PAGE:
• To further strengthen our support for law enforcement investigations, we have heavily invested in growing our own law enforcement operations team by 74% over the last year, with many of these new team members joining from careers as prosecutors and law enforcement officials with experience in youth safety. Last October, we held our first annual Law Enforcement Summit, with more than 1,700 law enforcement officials from federal, state and local agencies participating. 

  • We are investing heavily in AI and machine learning tools to proactively detect dangerous drug activity on Snapchat, and work with experts to find illicit drug-related content across other platforms that references Snapchat, so we can find drug dealers’ accounts and take swift action to shut them down. As a result, our detection volumes have increased by more than 25% since the beginning of the year, and 90% of identified violating illicit drug content is proactively detected before any Snapchatter has the opportunity to report it.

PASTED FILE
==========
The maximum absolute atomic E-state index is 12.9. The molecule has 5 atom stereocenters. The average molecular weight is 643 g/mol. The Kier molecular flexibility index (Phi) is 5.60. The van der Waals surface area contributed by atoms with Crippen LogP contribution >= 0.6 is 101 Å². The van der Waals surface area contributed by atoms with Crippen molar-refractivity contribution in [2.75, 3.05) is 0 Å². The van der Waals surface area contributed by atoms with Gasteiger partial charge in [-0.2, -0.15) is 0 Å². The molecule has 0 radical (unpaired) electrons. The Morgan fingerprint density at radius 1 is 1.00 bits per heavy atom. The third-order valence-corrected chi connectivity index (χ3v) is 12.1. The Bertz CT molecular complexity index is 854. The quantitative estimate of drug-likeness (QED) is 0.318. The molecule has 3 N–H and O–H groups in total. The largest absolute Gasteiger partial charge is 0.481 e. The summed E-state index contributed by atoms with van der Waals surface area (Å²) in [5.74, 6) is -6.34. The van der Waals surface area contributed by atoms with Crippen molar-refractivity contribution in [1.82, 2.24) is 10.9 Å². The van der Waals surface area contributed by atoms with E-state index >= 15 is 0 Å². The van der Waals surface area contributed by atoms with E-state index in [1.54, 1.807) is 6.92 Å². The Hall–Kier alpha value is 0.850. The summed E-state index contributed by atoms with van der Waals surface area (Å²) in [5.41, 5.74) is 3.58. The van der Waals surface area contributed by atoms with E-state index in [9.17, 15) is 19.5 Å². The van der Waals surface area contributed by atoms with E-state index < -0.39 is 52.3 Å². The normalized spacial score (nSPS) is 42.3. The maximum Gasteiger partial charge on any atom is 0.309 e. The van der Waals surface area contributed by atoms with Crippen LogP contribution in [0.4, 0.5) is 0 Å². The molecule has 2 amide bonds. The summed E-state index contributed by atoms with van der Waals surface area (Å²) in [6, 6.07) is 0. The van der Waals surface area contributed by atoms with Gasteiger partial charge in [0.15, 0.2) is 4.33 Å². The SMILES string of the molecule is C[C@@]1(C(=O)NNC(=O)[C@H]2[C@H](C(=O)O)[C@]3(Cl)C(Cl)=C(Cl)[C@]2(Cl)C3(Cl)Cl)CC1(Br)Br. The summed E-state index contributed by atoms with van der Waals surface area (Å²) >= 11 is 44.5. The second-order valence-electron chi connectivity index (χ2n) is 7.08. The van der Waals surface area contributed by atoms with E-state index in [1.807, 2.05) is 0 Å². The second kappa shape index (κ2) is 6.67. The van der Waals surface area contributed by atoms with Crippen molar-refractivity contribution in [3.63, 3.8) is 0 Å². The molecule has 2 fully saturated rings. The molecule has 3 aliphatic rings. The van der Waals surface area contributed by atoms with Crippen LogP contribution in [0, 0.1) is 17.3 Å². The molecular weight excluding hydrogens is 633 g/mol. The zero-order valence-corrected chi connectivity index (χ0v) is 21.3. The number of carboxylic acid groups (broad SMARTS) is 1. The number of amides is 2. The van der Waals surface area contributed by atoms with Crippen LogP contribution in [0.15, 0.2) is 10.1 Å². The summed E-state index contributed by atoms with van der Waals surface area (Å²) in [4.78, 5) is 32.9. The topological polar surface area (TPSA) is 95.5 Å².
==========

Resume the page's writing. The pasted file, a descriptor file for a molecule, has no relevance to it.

• When we find illicit drug dealers using our platform, we promptly ban their accounts, and take steps to block them from creating new ones. We cooperate with law enforcement investigations, including by preserving and disclosing data in response to valid legal requests. 

  • We block search results on Snapchat for drug keywords and slang, and instead show educational content from experts about the dangers of fentanyl through an in-app portal called Heads Up. Our partners include the Centers for Disease Control and Prevention (CDC), the Substance Abuse and Mental Health Services Administration (SAMHSA), Community Anti-Drug Coalitions of America (CADCA), Truth Initiative, and the SAFE Project. Since the launch of Heads Up, over 2.5 million Snapchatters have been proactively served content from these organizations.